WASHINGTON — The Smithsonian Institution canceled plans Wednesday to create an inflatable pavilion bubbling out of the circular Hirshhorn Museum on the National Mall after funding fell short for the $15.5 million project.
The Hirshhorn Bubble was to have been a seasonal venue for performances and arts and cultural programs. It was designed by New York-based Diller Scofidio + Renfro.
The museum complex said the project was halted after four years of planning and fundraising due to financial uncertainties. Construction was estimated to cost $12.5 million, up from original estimates of $5 million. Much more money would be needed to operate, install and store the structure when it was not in use.
About $7.8 million had been raised or committed for the project, including at least $1 million from Bloomberg L.P. as a naming gift. About $1.5 million had already been spent on planning and design, officials said.
Richard Kurin, the Smithsonian’s undersecretary for history, art and culture, said most donations had been pledges so far, though some funds had contributed as well. If donors ask for their money back, he said the Smithsonian would return donations.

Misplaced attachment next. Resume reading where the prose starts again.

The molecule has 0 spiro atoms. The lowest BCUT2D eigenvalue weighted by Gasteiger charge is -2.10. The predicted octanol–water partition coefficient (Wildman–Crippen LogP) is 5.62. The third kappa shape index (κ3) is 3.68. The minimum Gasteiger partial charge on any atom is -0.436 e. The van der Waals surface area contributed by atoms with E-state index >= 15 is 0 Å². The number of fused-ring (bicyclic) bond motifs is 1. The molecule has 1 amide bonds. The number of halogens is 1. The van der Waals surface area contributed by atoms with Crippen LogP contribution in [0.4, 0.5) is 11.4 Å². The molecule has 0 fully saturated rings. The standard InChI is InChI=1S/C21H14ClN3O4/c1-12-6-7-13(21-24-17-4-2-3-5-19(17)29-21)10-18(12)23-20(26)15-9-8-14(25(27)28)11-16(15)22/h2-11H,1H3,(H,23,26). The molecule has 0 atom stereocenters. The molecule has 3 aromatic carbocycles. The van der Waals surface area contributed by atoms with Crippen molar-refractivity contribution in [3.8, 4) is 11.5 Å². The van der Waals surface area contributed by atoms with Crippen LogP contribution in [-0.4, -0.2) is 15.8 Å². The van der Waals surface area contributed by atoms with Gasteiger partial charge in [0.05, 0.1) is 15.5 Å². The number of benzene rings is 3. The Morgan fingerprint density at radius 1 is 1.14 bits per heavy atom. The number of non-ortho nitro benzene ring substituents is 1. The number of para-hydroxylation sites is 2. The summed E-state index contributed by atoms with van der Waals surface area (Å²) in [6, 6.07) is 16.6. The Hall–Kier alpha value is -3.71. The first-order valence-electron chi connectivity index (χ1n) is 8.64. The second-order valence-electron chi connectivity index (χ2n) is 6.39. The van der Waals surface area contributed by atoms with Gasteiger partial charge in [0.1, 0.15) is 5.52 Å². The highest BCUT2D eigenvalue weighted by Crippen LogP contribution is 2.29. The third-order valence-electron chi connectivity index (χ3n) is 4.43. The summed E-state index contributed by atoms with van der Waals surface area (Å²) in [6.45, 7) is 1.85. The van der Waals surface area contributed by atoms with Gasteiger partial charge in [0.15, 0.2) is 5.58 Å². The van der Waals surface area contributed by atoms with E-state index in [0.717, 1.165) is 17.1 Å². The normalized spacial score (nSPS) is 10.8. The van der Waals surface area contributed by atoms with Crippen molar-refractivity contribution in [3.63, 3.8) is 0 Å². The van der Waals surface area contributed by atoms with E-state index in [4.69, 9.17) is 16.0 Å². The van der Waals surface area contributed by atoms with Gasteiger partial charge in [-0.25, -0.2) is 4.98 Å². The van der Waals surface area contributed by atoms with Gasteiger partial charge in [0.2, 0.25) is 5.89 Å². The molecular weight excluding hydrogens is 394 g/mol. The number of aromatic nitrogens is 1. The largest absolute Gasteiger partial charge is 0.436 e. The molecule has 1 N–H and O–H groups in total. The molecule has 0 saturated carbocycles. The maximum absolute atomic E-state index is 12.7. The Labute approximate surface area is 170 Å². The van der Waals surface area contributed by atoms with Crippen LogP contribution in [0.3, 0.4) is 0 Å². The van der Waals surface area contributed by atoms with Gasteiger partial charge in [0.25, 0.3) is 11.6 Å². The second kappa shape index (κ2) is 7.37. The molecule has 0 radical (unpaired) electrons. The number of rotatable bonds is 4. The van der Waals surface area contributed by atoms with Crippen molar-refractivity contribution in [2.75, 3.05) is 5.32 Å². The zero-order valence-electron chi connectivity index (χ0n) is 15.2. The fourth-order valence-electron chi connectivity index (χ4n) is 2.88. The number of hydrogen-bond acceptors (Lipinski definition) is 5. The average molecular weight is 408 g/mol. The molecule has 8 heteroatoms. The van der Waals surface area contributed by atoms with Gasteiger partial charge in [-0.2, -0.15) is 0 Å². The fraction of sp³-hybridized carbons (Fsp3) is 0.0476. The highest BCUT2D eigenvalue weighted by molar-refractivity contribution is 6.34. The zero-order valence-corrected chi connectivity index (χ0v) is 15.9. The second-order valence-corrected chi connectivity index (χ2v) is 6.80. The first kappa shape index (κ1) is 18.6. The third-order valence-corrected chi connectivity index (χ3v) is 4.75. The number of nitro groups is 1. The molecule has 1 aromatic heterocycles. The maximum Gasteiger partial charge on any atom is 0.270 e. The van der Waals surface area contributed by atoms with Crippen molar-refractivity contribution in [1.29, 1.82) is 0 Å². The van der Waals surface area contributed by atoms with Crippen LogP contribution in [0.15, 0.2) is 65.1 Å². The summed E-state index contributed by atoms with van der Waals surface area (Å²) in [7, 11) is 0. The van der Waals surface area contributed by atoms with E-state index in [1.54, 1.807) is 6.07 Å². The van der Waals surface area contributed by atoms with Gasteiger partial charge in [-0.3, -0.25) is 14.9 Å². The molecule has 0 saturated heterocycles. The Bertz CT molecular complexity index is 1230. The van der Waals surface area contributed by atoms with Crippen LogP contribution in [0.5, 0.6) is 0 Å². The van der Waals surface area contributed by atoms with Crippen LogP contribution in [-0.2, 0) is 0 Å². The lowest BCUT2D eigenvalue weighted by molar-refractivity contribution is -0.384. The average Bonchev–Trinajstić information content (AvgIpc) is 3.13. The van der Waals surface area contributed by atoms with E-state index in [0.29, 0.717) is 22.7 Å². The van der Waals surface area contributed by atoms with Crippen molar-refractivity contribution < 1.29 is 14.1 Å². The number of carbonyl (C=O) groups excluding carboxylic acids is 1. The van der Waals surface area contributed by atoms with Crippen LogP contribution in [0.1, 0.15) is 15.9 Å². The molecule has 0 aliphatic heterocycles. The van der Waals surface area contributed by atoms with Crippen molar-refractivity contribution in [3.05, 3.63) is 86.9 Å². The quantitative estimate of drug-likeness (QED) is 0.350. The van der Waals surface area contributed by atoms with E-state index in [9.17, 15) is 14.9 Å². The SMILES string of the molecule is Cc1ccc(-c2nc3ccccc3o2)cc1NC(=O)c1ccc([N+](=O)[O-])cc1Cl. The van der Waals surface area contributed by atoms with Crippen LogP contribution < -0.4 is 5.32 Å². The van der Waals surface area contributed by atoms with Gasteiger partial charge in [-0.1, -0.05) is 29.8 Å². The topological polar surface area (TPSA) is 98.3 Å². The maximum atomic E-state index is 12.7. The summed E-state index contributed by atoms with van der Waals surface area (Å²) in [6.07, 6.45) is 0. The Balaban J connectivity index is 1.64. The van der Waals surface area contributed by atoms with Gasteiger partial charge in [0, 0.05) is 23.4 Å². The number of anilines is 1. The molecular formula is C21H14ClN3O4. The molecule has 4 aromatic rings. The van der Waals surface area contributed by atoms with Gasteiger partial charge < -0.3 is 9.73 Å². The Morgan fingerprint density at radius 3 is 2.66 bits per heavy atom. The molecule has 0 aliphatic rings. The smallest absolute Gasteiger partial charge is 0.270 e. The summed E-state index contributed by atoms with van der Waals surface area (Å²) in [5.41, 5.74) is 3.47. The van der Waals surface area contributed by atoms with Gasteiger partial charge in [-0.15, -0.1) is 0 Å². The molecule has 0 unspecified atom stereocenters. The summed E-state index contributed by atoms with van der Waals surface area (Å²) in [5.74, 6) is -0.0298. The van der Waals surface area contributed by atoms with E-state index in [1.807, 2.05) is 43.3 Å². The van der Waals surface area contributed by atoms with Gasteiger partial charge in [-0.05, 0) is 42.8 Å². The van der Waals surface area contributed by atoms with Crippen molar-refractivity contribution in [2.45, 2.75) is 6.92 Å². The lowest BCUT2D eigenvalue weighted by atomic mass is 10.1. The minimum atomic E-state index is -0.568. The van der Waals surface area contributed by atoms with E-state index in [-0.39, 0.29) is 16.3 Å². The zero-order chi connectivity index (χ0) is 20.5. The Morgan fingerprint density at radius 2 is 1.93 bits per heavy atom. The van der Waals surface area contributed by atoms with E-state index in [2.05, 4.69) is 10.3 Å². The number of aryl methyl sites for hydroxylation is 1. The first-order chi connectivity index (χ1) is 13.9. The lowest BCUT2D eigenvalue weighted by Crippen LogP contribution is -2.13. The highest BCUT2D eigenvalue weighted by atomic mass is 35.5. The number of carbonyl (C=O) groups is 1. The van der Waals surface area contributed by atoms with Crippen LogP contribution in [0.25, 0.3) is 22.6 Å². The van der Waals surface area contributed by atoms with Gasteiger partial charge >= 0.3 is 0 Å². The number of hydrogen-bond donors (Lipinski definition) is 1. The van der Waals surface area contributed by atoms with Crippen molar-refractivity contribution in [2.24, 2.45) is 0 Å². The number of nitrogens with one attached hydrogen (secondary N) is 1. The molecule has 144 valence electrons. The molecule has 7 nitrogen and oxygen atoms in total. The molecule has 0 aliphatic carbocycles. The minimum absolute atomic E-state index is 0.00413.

“Nobody had built something like this before,” Kurin said of the rising costs. “If this was kind of a conventional building … I think it would have been more predictable.”
Smithsonian Secretary Wayne Clough was an early supporter of the bubble project. In a statement Wednesday, he said the museum complex faces significant financial challenges and can’t pursue the project without needed funding.
After the Hirshhorn’s board declined to move forward with the bubble project, Hirshhorn Director Richard Koshalek announced he would resign. He will step down as director on June 29, Kurin said. Koshalek joined the Smithsonian in 2009 and proposed the bubble project. He was previously director of the Museum of Contemporary Art in Los Angeles.
The Hirshhorn has seen its highest attendance in the past year, Kurin said. One exhibit featured dissident Chinese artist Ai Weiwei.
“Richard is very creative, really captures the imagination,” Kurin said. “He’s brought great programs to the Hirshhorn.”